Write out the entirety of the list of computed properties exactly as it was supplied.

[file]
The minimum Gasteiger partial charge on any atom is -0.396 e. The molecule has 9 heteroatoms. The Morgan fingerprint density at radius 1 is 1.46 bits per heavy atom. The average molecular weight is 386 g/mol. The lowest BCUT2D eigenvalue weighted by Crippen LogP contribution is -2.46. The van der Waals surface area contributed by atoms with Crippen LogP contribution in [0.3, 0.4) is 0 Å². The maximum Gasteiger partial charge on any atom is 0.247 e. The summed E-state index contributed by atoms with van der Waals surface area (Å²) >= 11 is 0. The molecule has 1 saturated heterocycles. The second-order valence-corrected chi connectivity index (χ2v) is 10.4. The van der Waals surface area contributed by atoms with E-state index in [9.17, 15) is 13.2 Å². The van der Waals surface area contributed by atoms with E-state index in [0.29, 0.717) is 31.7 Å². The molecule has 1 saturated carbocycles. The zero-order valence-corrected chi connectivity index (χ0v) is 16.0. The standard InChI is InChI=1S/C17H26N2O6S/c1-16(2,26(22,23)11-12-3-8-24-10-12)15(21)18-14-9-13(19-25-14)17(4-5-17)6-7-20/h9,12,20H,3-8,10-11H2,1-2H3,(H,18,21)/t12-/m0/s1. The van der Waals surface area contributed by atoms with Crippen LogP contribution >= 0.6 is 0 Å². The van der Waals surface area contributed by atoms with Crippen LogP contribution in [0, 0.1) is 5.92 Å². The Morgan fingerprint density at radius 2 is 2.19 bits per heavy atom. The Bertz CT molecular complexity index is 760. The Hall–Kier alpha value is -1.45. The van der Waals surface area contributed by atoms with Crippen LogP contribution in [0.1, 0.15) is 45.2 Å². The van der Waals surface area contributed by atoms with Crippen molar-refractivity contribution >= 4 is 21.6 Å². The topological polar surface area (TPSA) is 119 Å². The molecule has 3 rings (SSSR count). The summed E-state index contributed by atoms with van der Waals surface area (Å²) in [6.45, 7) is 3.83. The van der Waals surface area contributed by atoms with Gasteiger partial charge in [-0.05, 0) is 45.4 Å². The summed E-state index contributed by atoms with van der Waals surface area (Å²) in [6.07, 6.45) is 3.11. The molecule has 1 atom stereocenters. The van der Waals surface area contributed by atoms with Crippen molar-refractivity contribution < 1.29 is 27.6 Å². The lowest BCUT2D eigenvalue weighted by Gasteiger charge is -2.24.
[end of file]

The minimum Gasteiger partial charge on any atom is -0.396 e. The molecule has 9 heteroatoms. The Morgan fingerprint density at radius 1 is 1.46 bits per heavy atom. The average molecular weight is 386 g/mol. The lowest BCUT2D eigenvalue weighted by Crippen LogP contribution is -2.46. The van der Waals surface area contributed by atoms with Crippen LogP contribution in [0.3, 0.4) is 0 Å². The maximum Gasteiger partial charge on any atom is 0.247 e. The summed E-state index contributed by atoms with van der Waals surface area (Å²) >= 11 is 0. The molecule has 1 saturated heterocycles. The second-order valence-corrected chi connectivity index (χ2v) is 10.4. The van der Waals surface area contributed by atoms with E-state index in [9.17, 15) is 13.2 Å². The van der Waals surface area contributed by atoms with E-state index in [0.29, 0.717) is 31.7 Å². The molecule has 1 saturated carbocycles. The zero-order valence-corrected chi connectivity index (χ0v) is 16.0. The standard InChI is InChI=1S/C17H26N2O6S/c1-16(2,26(22,23)11-12-3-8-24-10-12)15(21)18-14-9-13(19-25-14)17(4-5-17)6-7-20/h9,12,20H,3-8,10-11H2,1-2H3,(H,18,21)/t12-/m0/s1. The van der Waals surface area contributed by atoms with Crippen LogP contribution >= 0.6 is 0 Å². The van der Waals surface area contributed by atoms with Crippen LogP contribution in [0, 0.1) is 5.92 Å². The Morgan fingerprint density at radius 2 is 2.19 bits per heavy atom. The Bertz CT molecular complexity index is 760. The Hall–Kier alpha value is -1.45. The van der Waals surface area contributed by atoms with Crippen LogP contribution in [0.1, 0.15) is 45.2 Å². The van der Waals surface area contributed by atoms with Crippen molar-refractivity contribution >= 4 is 21.6 Å². The topological polar surface area (TPSA) is 119 Å². The molecule has 3 rings (SSSR count). The summed E-state index contributed by atoms with van der Waals surface area (Å²) in [6.45, 7) is 3.83. The van der Waals surface area contributed by atoms with Gasteiger partial charge in [-0.05, 0) is 45.4 Å². The summed E-state index contributed by atoms with van der Waals surface area (Å²) in [6.07, 6.45) is 3.11. The molecule has 1 atom stereocenters. The van der Waals surface area contributed by atoms with Crippen molar-refractivity contribution < 1.29 is 27.6 Å². The lowest BCUT2D eigenvalue weighted by Gasteiger charge is -2.24.